A Growing Problem: Substance Abuse in Older Adults

According to the US Census Bureau, it is estimated that there will be over 72 million people over the age of 65 by the year 2030. Not only is the large Baby Boomer generation reaching retirement age, but medical advances are increasing the average lifespan of people in the United States.

Older Adults and the Risk of Substance Abuse

As the population of older adults expands, so do  concerns for their health. Historically, there haven’t been high rates of substance abuse in this age group, though it is thought that past rates may have been under-reported. Research is showing substance abuse to be a growing public health concern for people 65 and older. It is now estimated that more than a million people past retirement age abuse alcohol, drugs, or both. As a result, many families are facing the challenges of caring for an aging parent while managing substance abuse issues at the same time.

Why is Substance Abuse a Growing Concern?

The numbers vary depending on the reports that you read. But, there is no question that the incidence of substance abuse is growing in all age groups, including older adults. What is causing the increased risk?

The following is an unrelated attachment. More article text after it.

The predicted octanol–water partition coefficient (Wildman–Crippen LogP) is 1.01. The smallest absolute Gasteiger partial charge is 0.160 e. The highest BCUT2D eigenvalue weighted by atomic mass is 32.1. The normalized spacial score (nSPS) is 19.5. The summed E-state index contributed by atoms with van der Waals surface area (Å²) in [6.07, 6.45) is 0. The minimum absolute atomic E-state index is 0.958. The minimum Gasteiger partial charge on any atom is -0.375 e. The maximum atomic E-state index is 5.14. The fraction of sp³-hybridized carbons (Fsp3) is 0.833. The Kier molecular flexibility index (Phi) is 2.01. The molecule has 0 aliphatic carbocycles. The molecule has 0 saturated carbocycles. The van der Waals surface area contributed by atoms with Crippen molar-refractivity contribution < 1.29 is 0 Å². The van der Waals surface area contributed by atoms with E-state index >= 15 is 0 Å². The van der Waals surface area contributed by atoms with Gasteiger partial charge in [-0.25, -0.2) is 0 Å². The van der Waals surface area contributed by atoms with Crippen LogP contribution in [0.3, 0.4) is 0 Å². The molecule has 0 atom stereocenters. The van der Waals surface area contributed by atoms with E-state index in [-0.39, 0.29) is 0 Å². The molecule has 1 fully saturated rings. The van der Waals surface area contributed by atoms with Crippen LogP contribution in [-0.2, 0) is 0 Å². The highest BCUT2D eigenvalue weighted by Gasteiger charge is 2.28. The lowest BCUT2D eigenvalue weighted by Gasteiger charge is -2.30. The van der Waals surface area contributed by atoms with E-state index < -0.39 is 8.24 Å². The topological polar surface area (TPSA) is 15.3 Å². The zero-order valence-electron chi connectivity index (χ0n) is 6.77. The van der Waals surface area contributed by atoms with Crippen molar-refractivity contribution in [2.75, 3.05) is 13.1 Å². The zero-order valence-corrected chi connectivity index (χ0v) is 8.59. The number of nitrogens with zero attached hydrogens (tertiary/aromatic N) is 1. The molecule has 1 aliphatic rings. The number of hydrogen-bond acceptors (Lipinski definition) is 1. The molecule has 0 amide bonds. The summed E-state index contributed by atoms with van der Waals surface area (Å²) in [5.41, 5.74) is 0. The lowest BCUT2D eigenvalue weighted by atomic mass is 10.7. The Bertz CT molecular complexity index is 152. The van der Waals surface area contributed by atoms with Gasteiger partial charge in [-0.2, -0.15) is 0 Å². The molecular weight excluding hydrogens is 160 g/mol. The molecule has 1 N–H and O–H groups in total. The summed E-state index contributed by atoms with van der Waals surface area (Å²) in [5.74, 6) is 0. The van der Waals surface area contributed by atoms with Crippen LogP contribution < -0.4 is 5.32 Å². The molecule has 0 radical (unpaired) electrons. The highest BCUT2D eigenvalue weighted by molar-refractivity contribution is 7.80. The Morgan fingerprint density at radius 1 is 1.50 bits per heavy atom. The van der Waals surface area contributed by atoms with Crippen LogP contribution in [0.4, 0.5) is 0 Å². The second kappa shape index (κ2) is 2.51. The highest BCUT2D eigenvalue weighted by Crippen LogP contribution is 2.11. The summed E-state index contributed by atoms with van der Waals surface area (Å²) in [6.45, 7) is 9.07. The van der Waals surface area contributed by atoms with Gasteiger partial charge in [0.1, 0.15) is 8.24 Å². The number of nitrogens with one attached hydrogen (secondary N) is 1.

One potential cause lies in the change in attitudes about the use of drugs and alcohol. For example, Baby Boomers have had more exposure to illicit drugs in their lifetimes and thus may normalize the use of substances that past generations have avoided. Unfortunately, this may also increase the Baby Boomers’ likelihood of experiencing the negative effects of drug use such as health issues, family issues, and overdose.

Another issue is that the use of prescriptions is growing in the United States, and some of these medications can lead to addiction. It is common for people to look for a “cure” in medications, resulting in an increase in drug use. Older adults suffer more physical ailments than younger adults, and tend to use more prescription medications. These can interact with each other in a harmful way, as well as produce negative effects with mixed with alcohol and illicit drugs. Older adults also metabolize certain substances like alcohol, more slowly, making them more susceptible to intoxication. This can lead to falls and injury.

Finally, older adults face life changes that can lead to increased use of substances, such as the death of a spouse or partner; loss of independence; and social isolation.

Professional Assistance for Substance Abuse Problems

Older adults can benefit from treatment, so family members and professionals should not be afraid to bring up their concerns. If you suspect that a family member is struggling with an addiction, then it is essential to find the right treatment program. Talk to us at Windward Life Care, and we will support you in finding the services that best meet the needs of your family.